Simple Living – Sensational Chicken Stock

I have always made a lot of homemade soups and casseroles for my family and as you know, one of the key ingredients for these is stock. Until recently i would buy stock/stock cubes, but a few months ago i decided to begin making stock from scratch using a chicken carcass. It tastes so much better too!

I either use an oven roasted Chicken carcass or i cut the breasts, thighs and legs from an uncooked chicken and then bag them up for the freezer.   If i do the latter, i usually leave a fair bit of chicken attached to the chicken frame. I do this for a couple of reasons, firstly because I am not very good at getting every bit of raw chicken from the frame and secondly, it adds a great flavour to the stock and oh thirdly, it provides my dog with a enough chicken to feed her for a couple of days. (the beauty of having a small dog).

I’m sure i’m preaching to the choir here as so many of you probably do this already, but for the uninitiated in chicken stock creativity, here’s how i make mine…

1. Place chicken carcass in a large pan.

chicken carcass

2.  Add a variety of herbs, salt, garlic and an onion.

Sensational chicken stock

Sensational Chicken Stock


Sensational Chicken Stock

3. Cover with a kettle full of hot water – i used enough water to make 2 litres of stock – place a lid on the saucepan and simmer on low for about 1.5 hours (or longer  if you want it even more flavourful).

Sensational Chicken Stock

4. When it is done it should be a lovely golden colour.

Sensational Chicken Stock

5. Separate the chicken carcass/ meat from the liquid by draining the liquid through a colander or sieve.

Sensational Chicken Stock

sensational chicken stock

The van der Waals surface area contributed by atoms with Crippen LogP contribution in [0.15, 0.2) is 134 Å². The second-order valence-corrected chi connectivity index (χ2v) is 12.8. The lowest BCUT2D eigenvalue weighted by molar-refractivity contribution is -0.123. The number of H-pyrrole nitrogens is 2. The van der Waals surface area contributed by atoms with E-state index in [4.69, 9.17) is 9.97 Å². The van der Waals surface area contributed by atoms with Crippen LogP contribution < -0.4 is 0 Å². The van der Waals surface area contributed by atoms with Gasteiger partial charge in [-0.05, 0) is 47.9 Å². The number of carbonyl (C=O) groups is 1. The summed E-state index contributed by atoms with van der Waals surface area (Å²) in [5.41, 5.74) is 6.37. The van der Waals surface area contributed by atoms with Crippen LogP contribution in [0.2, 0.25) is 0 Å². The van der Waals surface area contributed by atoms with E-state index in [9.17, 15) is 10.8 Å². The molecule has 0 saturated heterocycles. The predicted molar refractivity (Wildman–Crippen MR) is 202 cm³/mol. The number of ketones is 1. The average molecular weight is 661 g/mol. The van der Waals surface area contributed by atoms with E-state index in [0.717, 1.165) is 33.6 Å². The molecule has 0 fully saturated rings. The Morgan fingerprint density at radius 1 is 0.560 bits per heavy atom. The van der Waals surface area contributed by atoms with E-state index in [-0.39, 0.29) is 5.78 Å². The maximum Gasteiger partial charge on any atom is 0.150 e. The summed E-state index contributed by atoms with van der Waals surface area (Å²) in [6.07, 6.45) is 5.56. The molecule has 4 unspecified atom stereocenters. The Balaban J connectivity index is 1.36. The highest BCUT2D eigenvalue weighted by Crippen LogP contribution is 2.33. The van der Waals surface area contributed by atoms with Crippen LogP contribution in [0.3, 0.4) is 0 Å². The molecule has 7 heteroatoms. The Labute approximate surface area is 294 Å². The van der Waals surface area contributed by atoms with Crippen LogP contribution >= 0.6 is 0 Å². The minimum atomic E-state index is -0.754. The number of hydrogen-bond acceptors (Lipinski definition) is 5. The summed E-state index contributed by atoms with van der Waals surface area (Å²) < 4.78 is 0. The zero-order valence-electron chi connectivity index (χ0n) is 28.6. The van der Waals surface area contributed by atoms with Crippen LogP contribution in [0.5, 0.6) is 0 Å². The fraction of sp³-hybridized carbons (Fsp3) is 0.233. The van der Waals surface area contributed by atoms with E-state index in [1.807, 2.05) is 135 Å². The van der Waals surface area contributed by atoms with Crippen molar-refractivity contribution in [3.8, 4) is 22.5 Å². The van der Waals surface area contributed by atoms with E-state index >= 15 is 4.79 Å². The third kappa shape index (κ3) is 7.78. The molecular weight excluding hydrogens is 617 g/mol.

6. How i freeze chicken stock is to take my empty yoghurt pot. Mine holds 1 litre.

Sensational Chicken Stock

7. Insert a strong plastic freezer bag into it.

Sensational Chicken Stock

8.  Pour the liquid into the bag that is inside the container.

Sensational Chicken Stock

9.  When cool tie the bag and place the whole container in the freezer.

Sensational Chicken Stock

10. When Frozen simply slide the bag of frozen stock out of the container and it is then ready to be defrosted as a base for soup, risotto, casserole etc, at a time of my choosing.

Sensational Chicken Stock.

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13 Responses to Simple Living – Sensational Chicken Stock

  1. Dad says:

    SIMPLES !!!!

  2. Sarah says:

    I had an idea how to do this, but never have seen it done. I know my mum has done it in the past, but back then, I did not pay attention. And, this wasn’t taught in any of my myriad cooking classes in middle and high school (a seven year span). It’s such a basic “need to know” kind of thing, too. Thank you so much. And, love the pictorial.

  3. royaltlady says:

    I have always done almost the same way you did but I added the stump of the celery, bouquet garny and a slow fire of four hours as taught by a Chinese lady friend. The result? Sumptuous stock . Add salt and potatoes, there we already have chicken soup for broth or noodles. The prolonged slow boiling gives the best taste out of it.